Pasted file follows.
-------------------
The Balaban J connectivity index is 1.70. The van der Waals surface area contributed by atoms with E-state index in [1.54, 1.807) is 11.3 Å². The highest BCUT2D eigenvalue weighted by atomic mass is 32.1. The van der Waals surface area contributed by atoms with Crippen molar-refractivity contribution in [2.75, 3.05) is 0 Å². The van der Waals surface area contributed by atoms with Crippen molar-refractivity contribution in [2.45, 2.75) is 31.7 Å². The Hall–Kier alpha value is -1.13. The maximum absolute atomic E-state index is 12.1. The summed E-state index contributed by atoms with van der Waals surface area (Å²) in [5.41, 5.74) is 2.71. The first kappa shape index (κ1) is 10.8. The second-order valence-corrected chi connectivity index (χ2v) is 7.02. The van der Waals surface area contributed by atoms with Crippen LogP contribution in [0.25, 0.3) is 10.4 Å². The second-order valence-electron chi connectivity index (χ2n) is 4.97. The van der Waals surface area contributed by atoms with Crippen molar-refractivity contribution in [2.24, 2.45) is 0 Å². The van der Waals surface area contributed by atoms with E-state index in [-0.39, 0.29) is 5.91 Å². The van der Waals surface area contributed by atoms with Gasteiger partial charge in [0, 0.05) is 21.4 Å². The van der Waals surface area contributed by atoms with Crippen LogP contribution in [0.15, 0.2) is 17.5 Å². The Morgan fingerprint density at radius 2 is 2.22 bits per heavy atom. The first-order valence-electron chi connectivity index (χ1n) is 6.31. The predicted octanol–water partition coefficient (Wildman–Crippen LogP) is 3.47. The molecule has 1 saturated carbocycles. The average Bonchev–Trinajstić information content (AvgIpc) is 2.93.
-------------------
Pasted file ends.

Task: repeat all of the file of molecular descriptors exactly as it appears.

The Balaban J connectivity index is 1.70. The van der Waals surface area contributed by atoms with E-state index in [1.54, 1.807) is 11.3 Å². The highest BCUT2D eigenvalue weighted by atomic mass is 32.1. The van der Waals surface area contributed by atoms with Crippen molar-refractivity contribution in [2.75, 3.05) is 0 Å². The van der Waals surface area contributed by atoms with Crippen molar-refractivity contribution in [2.45, 2.75) is 31.7 Å². The Hall–Kier alpha value is -1.13. The maximum absolute atomic E-state index is 12.1. The summed E-state index contributed by atoms with van der Waals surface area (Å²) in [5.41, 5.74) is 2.71. The first kappa shape index (κ1) is 10.8. The second-order valence-corrected chi connectivity index (χ2v) is 7.02. The van der Waals surface area contributed by atoms with Crippen LogP contribution in [0.25, 0.3) is 10.4 Å². The second-order valence-electron chi connectivity index (χ2n) is 4.97. The van der Waals surface area contributed by atoms with Crippen molar-refractivity contribution in [2.24, 2.45) is 0 Å². The van der Waals surface area contributed by atoms with E-state index in [-0.39, 0.29) is 5.91 Å². The van der Waals surface area contributed by atoms with Gasteiger partial charge in [0, 0.05) is 21.4 Å². The van der Waals surface area contributed by atoms with Crippen LogP contribution in [0.15, 0.2) is 17.5 Å². The Morgan fingerprint density at radius 2 is 2.22 bits per heavy atom. The first-order valence-electron chi connectivity index (χ1n) is 6.31. The predicted octanol–water partition coefficient (Wildman–Crippen LogP) is 3.47. The molecule has 1 saturated carbocycles. The average Bonchev–Trinajstić information content (AvgIpc) is 2.93.